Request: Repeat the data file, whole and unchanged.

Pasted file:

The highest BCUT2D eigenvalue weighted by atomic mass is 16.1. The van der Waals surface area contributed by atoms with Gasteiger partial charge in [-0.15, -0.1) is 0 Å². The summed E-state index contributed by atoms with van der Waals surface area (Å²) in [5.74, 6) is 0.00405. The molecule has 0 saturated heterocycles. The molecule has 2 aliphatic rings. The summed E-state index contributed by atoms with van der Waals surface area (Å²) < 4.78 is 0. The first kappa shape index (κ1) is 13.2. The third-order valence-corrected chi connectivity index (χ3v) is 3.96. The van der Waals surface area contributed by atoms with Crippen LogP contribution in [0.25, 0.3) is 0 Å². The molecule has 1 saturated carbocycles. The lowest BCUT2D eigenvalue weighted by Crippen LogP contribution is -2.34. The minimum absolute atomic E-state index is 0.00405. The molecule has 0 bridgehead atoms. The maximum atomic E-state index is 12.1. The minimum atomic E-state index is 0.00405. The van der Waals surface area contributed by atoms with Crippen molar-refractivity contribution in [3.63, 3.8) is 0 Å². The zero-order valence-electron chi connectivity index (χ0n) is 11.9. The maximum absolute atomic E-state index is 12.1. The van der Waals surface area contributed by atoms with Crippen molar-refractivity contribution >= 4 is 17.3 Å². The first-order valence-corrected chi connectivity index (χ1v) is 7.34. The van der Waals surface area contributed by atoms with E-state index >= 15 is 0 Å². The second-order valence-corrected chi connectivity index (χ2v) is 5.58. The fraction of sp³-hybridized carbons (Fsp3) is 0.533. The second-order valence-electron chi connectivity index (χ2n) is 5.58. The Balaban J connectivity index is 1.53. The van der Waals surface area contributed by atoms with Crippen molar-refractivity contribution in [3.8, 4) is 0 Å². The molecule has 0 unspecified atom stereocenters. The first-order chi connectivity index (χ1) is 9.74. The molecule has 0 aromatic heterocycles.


The highest BCUT2D eigenvalue weighted by atomic mass is 16.1. The van der Waals surface area contributed by atoms with Gasteiger partial charge in [-0.15, -0.1) is 0 Å². The summed E-state index contributed by atoms with van der Waals surface area (Å²) in [5.74, 6) is 0.00405. The molecule has 0 saturated heterocycles. The molecule has 2 aliphatic rings. The summed E-state index contributed by atoms with van der Waals surface area (Å²) < 4.78 is 0. The first kappa shape index (κ1) is 13.2. The third-order valence-corrected chi connectivity index (χ3v) is 3.96. The van der Waals surface area contributed by atoms with Crippen LogP contribution in [0.25, 0.3) is 0 Å². The molecule has 1 saturated carbocycles. The lowest BCUT2D eigenvalue weighted by Crippen LogP contribution is -2.34. The minimum absolute atomic E-state index is 0.00405. The molecule has 0 bridgehead atoms. The maximum atomic E-state index is 12.1. The minimum atomic E-state index is 0.00405. The van der Waals surface area contributed by atoms with Crippen molar-refractivity contribution in [3.63, 3.8) is 0 Å². The zero-order valence-electron chi connectivity index (χ0n) is 11.9. The maximum absolute atomic E-state index is 12.1. The van der Waals surface area contributed by atoms with Crippen molar-refractivity contribution >= 4 is 17.3 Å². The first-order valence-corrected chi connectivity index (χ1v) is 7.34. The van der Waals surface area contributed by atoms with E-state index >= 15 is 0 Å². The second-order valence-corrected chi connectivity index (χ2v) is 5.58. The fraction of sp³-hybridized carbons (Fsp3) is 0.533. The second-order valence-electron chi connectivity index (χ2n) is 5.58. The Balaban J connectivity index is 1.53. The van der Waals surface area contributed by atoms with Crippen molar-refractivity contribution in [3.8, 4) is 0 Å². The molecule has 0 unspecified atom stereocenters. The first-order chi connectivity index (χ1) is 9.74. The molecule has 0 aromatic heterocycles.